There are times when I simply have to admit that I have not one clue what the right thing to do is.
This last few weeks - watching the graphic and horrifying coverage from Gaza - I have found myself in just that predicament.
Some friends are urging that we share the images of bloodied children, limbs torn from them - of people dying captured on grainy camera phones - to help wake the world up to the genocide being carried out against the Palestinian people.
I’ve looked at the pictures and watched the videos in horror. I have wondered how it can be real. I’ve contemplated how the broken bodies being carried around my wailing loved ones look so like the broken bodies we saw in those grainy black and white films from the 1940s of a previous genocide we thought we would never see the like of again.
I have cried watching videos of scared children marched off by soldiers who refuse to tell them why they have been arrested or where they have been taken.
And then I have read the opposing viewpoint. That we shouldn’t share these images - that in doing so we are invading someone’s grief - that we are voyeurs to misery who do not need to see children with the backs of their heads blown off to understand that something truly atrocious is happening in Gaza.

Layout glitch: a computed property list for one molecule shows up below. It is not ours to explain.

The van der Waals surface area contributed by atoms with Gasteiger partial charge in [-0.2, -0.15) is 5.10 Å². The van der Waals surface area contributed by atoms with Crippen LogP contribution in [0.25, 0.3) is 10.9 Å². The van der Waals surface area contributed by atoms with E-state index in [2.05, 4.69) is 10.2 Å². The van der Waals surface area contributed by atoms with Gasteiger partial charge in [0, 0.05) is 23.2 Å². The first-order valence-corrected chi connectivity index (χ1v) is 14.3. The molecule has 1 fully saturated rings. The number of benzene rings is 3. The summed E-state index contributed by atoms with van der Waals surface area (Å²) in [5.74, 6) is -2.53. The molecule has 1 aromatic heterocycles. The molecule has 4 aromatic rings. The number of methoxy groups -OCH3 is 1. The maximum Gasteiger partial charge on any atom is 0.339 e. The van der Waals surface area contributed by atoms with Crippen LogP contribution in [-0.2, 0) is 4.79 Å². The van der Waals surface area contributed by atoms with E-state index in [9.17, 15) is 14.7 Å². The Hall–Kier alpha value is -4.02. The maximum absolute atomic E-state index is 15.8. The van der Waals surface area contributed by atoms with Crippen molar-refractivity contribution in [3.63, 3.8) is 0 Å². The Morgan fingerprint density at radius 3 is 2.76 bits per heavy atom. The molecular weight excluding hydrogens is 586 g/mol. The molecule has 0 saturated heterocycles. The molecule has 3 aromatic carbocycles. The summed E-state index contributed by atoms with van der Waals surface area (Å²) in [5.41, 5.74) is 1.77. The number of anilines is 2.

It’s been argued that the prolific sharing of these images is making us numb to them - I’m not sure about you, but nothing will ever numb me from the sight of a dead child.
I’m going to be honest and say I don’t know which approach is right - but what I will say is that no one is sharing, or not sharing, these images and videos for laughs.
No one is aiming to be insensitive. And yes, these images are upsetting - but we can’t ignore them. We can’t pretend it’s not happening - and nor should we.
The one overriding commonality of everyone in this debate is that we all feel a little helpless. We feel we want to do something - anything - to help so we raise awareness in whatever we can, and we add our voice to the masses of people condemning the actions of the Israeli government.
But that doesn’t feel like enough - and it doesn’t feel like enough because it simply is not enough. Because somewhere in us we can sense the fear, the grief and the horror of a situation that we desperately want to change. So share, or don’t share - but let’s not lose sight of the real issue; that we need to speak up for those who can’t.